Biology and Environment Interactions

Biology can affect the environments we live in. A perfect example is a baby who continually cries and is difficult to soothe. Before very long the parents become increasingly frustrated and irritated. This leads to the infant now living in an environment of exasperation and vexation. This type of environment then influences our personality. The process is repeated with certain characteristics of temperament inclining us to particular experiences which will help shape our personality. This tendency to seek out certain types of environments is called tropism. We are either moving in the direction of health-promoting or health-threatening environs.

Does how we look uncover our personality? W.H. Sheldon expanded on the work of Ernst Kretschmer, a German psychiatrist who pondered if there was an association between physique and mental maladies. Sheldon measured people’s physical ratios and came up with a theory about how underlying physiological body type was related to the types of experiences we choose. His body types or somatotypes as he labeled them are endomorphs, ectomorphs, and mesomorphs.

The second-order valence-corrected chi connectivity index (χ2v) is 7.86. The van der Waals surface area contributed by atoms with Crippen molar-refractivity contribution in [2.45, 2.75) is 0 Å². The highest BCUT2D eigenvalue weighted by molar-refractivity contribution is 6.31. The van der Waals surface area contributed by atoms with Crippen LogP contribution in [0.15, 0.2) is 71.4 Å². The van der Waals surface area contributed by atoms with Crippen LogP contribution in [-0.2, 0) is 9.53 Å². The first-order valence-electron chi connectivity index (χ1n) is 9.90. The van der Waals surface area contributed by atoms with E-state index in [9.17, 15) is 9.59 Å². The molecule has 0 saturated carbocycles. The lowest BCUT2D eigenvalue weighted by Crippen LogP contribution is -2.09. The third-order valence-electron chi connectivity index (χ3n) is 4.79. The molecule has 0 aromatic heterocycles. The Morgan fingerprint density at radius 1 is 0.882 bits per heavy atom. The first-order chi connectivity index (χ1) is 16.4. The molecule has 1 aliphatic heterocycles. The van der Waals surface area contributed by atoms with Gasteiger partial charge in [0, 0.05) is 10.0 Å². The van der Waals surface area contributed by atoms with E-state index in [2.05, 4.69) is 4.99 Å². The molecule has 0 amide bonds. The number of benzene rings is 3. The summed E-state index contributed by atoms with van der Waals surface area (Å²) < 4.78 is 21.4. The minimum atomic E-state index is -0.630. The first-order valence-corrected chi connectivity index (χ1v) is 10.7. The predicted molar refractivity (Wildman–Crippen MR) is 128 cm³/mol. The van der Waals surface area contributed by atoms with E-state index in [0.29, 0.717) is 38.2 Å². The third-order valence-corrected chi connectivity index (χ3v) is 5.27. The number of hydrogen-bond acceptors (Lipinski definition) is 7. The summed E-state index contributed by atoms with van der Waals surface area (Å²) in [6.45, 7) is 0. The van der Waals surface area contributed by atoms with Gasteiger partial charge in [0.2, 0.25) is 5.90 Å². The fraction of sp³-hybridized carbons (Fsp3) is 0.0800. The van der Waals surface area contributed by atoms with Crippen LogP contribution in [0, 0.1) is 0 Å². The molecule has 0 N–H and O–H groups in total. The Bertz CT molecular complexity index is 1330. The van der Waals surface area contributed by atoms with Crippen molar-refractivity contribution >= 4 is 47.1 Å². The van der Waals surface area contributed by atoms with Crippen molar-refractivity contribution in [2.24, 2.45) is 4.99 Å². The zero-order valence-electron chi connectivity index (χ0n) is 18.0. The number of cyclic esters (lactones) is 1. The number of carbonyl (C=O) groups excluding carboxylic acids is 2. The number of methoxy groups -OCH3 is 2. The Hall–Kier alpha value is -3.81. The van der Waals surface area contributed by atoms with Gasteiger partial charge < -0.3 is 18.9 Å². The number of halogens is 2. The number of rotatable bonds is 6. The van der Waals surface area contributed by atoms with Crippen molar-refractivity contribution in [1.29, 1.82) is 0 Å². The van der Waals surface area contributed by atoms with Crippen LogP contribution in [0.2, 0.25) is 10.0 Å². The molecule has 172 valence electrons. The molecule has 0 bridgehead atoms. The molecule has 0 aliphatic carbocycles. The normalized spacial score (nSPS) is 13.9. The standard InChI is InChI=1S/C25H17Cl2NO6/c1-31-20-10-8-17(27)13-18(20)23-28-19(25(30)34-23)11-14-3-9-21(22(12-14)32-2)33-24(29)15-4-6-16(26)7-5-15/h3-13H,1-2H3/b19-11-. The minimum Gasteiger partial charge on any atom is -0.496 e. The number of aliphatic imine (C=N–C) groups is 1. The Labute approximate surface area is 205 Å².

The way other people react to how we look has a great influence on how we view ourselves. There has been much research done on correlating beauty with goodness, smartness, and kindness. This idea then influences how people treat us which in turn shapes our worldview and our personality.

Evolution of Social Behavior

Sociobiologists study the function of the evolution of social behavior. The attachment of a child to its primary caregiver is an example of a biologically based social behavior. Sociobiological analyses are most often applied to human aggression, mating rituals, and family interactions. The motivation to give preferential treatment to one’s own children over-step or adopted children is motivated by self-interest and the desire to enhance and preserve one’s own genetic matter. This is termed by sociobiologists as the Cinderella Effect.

Over time there has been much misuse and misinterpretation of knowledge in regard to genetics. One of the most misunderstood concepts is Charles Darwin’s idea about the survival of the fittest. Simply stated it proposes that the fittest individuals evolve and reproduce and those who are less able to compete well in their environment will be less likely to grow up and reproduce. It does not mean that weaker individuals and cultures should not survive. This idea of Social Darwinism prompted American immigration laws to exclude so-called inferior groups, the Nazi dream of a master race which led to genocide, and eugenics and the forced sterilization of different groups.